U.S. Fish and Wildlife Service
134 Union Boulevard
Lakewood, Colorado 80228
April 6, 2010
Contact: John Cochner 308-382-6468 ext 20
Diane Katzenberger 303-236-4578
Critical Habitat Designated for the Salt Creek Tiger Beetle
The U.S. Fish and Wildlife Service today announced a final rule designating approximately 1,933 acres of land in Lancaster and Saunders Counties, Nebraska, as critical habitat for the endangered Salt Creek tiger beetle.
The four areas designated as critical habitat are: (1) Upper Little Salt Creek North in Lancaster County, (2) Little Salt Creek – Arbor Lake in Lancaster County, (3) Little Salt Creek – Roper in Lancaster County, and (4) Rock Creek – Jack Sinn Wildlife Management Area in Lancaster and Saunders Counties.
Critical habitat is a term defined in the Endangered Species Act. It identifies geographic areas containing features essential for the conservation of a threatened or endangered species and may require special management considerations or protection.
Saline wetland and stream complexes found along Little Salt Creek and Rock Creek comprise the critical habitat designation.
The Salt Creek tiger beetle has one of the most restricted ranges of any insect in the United States and the habitat currently occupied is highly limited and isolated. Low population numbers and the limited number of populations, as well as the close proximity of the populations, greatly increase the risk of extinction of the Salt Creek tiger beetle due to a single human or natural occurrence. Therefore, in addition to the currently occupied areas on Little Salt Creek, the Service has designated currently unoccupied habitat on Rock Creek. This is an area where a beetle population can be reintroduced and where it would have the best opportunity to survive and grow.
The Service originally proposed approximately 1,795 acres of habitat and subsequently, based on public comments received, added another 138 acres which were determined to be occupied and essential to the Salt Creek tiger beetle for a total of approximately 1,933 acres.
When considering lands for critical habitat designation, the Service focused on areas that contained moist, barren salt flats; a natural hydrologic regime resulting in annual high flows in saline streams in the early spring and summer; non-vegetated streambanks and mid-channel areas; and the presence of abundant and diverse flying and non-flying invertebrate prey species.
Considered one of the rarest insects in the United States, the Salt Creek tiger beetle was listed as endangered under the Endangered Species Act in October 2005. Loss of saline wetland and stream habitats and changes in watershed-level hydrology were the main causes for the decline of the beetle. Since the late 1800s, more than 90 percent of the wetlands have been lost to development and modifications to hydrology. There are three populations of the beetle located along Little Salt Creek in Nebraska: the Arbor Lake, Roper, and Upper Little Salt Creek-North populations.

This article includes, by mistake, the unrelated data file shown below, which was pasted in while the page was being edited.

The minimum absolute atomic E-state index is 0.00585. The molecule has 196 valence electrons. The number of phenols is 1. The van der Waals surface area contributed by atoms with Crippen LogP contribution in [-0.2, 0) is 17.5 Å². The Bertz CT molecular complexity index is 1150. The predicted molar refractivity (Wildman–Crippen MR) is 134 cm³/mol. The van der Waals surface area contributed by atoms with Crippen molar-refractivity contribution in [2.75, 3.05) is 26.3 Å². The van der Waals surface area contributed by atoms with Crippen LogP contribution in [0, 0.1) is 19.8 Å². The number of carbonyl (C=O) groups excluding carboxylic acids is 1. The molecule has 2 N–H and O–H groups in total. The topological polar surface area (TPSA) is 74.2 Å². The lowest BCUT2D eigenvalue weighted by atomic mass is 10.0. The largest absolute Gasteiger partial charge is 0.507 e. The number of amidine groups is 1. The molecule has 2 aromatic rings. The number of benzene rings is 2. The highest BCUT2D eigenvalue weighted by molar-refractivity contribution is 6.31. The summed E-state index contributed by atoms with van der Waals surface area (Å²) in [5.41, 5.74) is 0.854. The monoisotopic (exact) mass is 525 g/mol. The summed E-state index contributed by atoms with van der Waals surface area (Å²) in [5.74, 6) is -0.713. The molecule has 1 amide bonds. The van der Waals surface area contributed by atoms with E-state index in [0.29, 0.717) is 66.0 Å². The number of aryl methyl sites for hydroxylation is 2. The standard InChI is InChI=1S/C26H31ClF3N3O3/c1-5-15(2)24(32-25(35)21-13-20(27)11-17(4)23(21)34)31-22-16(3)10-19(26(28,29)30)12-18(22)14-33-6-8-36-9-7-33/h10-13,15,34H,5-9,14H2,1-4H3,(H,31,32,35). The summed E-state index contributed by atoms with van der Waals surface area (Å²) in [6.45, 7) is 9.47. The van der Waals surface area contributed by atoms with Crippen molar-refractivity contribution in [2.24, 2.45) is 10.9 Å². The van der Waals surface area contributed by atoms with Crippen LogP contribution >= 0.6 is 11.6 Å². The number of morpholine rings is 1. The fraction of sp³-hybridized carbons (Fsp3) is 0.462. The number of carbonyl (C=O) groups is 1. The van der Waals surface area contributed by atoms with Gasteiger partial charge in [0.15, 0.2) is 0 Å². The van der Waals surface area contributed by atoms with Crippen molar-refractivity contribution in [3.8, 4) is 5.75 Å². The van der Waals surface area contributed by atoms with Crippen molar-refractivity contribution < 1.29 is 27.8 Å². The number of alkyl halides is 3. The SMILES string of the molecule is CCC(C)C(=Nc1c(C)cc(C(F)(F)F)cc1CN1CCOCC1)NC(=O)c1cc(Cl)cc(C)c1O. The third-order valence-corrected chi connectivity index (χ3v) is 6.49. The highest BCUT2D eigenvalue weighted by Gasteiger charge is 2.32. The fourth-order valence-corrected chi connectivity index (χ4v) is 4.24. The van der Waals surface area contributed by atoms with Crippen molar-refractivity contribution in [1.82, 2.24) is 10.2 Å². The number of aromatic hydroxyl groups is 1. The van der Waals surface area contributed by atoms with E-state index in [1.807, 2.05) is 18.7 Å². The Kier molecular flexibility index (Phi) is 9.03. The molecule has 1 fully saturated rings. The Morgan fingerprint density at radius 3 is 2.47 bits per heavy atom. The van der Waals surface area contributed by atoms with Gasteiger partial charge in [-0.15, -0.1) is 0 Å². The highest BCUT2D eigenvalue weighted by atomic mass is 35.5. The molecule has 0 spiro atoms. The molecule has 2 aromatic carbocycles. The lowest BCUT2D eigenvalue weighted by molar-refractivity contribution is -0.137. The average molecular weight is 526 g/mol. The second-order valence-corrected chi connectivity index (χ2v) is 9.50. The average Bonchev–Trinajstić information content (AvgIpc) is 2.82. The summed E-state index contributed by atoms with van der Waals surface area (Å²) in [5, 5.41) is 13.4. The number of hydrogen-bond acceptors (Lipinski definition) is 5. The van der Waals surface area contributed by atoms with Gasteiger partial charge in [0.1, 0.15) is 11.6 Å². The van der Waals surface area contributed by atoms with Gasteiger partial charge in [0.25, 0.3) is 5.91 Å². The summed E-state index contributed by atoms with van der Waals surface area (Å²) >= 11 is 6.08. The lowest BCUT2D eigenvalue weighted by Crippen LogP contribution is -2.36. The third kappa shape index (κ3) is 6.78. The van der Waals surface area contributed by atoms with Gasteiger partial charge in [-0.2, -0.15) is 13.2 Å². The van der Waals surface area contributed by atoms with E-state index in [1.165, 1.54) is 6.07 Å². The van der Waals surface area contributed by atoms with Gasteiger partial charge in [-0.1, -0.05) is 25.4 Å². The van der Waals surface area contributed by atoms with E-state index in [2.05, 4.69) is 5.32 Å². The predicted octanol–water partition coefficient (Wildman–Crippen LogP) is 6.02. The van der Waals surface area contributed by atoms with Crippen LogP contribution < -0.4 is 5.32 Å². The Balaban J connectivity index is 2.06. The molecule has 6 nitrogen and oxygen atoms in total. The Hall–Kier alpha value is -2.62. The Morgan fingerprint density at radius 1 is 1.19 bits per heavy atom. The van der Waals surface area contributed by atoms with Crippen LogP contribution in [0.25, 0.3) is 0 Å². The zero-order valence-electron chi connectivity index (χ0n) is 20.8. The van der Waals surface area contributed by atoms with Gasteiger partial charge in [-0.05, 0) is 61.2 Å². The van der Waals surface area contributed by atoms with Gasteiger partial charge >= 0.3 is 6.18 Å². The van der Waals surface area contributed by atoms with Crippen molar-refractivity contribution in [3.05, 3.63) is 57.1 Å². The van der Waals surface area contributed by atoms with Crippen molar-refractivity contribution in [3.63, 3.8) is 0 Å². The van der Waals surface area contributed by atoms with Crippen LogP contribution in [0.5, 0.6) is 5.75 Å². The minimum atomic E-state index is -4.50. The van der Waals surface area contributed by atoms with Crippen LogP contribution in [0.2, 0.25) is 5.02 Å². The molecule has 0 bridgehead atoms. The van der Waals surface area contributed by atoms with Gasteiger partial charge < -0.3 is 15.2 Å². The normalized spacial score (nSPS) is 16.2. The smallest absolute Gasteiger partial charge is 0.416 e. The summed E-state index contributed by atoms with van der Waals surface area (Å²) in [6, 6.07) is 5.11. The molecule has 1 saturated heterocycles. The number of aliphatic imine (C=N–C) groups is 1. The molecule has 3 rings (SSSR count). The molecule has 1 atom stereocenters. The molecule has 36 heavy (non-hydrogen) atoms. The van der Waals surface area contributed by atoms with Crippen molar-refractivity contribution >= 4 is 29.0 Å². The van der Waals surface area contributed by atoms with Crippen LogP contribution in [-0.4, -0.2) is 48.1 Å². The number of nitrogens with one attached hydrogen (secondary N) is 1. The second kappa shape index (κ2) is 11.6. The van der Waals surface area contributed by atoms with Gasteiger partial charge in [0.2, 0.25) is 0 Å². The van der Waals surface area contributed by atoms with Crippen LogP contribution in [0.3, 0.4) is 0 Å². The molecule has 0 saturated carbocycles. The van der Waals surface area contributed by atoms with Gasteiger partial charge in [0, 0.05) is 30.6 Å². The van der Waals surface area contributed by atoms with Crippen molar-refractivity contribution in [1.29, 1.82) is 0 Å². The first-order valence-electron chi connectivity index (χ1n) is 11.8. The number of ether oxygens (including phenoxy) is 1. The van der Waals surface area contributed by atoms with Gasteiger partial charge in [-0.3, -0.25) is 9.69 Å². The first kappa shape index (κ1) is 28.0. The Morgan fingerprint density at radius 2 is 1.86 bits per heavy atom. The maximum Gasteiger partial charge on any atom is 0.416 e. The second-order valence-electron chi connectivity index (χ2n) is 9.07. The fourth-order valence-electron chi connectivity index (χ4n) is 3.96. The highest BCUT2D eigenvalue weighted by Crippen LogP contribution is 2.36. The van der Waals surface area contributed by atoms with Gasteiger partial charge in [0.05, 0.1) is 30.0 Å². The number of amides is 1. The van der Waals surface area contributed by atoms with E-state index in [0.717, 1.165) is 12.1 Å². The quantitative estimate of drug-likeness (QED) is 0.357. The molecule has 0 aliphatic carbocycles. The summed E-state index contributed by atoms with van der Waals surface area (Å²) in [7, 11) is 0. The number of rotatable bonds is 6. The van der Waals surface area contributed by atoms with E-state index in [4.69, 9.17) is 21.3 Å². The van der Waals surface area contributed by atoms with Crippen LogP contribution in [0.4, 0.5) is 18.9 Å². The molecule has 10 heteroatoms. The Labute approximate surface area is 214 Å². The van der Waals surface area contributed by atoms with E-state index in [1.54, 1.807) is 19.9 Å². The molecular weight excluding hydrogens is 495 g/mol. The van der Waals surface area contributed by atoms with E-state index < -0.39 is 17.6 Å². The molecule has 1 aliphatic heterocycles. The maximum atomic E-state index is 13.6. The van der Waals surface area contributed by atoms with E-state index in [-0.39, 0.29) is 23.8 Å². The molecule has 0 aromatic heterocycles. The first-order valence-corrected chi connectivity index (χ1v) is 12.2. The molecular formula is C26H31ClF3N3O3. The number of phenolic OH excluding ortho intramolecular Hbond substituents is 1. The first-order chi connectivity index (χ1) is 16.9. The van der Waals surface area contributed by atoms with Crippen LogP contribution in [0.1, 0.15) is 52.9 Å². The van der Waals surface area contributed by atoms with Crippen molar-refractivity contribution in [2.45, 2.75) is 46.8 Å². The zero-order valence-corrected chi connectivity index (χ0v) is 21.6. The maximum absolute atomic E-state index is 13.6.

The Salt Creek tiger beetle is considered a “bio-indicator” species. Its presence signals the existence of a healthy saline wetland and stream system. Intact, these systems provide numerous benefits for people as well as wildlife, including water purification, flood control, and outdoor recreation opportunities.
The beetle is metallic brown to dark-olive green with a metallic dark green underside. It measures about 0.5 inch in total length, and is native to eastern Nebraska’s saline wetlands. Tiger beetles are active, ground-dwelling, predatory insects that capture smaller or similar-sized arthropods in a “tiger-like” manner, grasping prey with their mandibles or mouthparts. Because of their interesting behavior and variety of forms and habitats, tiger beetles as a group have been extensively studied.
A copy of the final rule, economic analysis, and other information about the Salt Creek tiger Beetle is available on the Service’s web site at: http://www.fws.gov/mountain-prairie/species/invertebrates/saltcreektiger/index.htm.
The mission of the U.S. Fish and Wildlife Service is working with others to conserve, protect and enhance fish, wildlife, plants and their habitats for the continuing benefit of the American people. We are both a leader and trusted partner in fish and wildlife conservation, known for our scientific excellence, stewardship of lands and natural resources, dedicated professionals and commitment to public service. For more information on our work and the people who make it happen, visit www.fws.gov.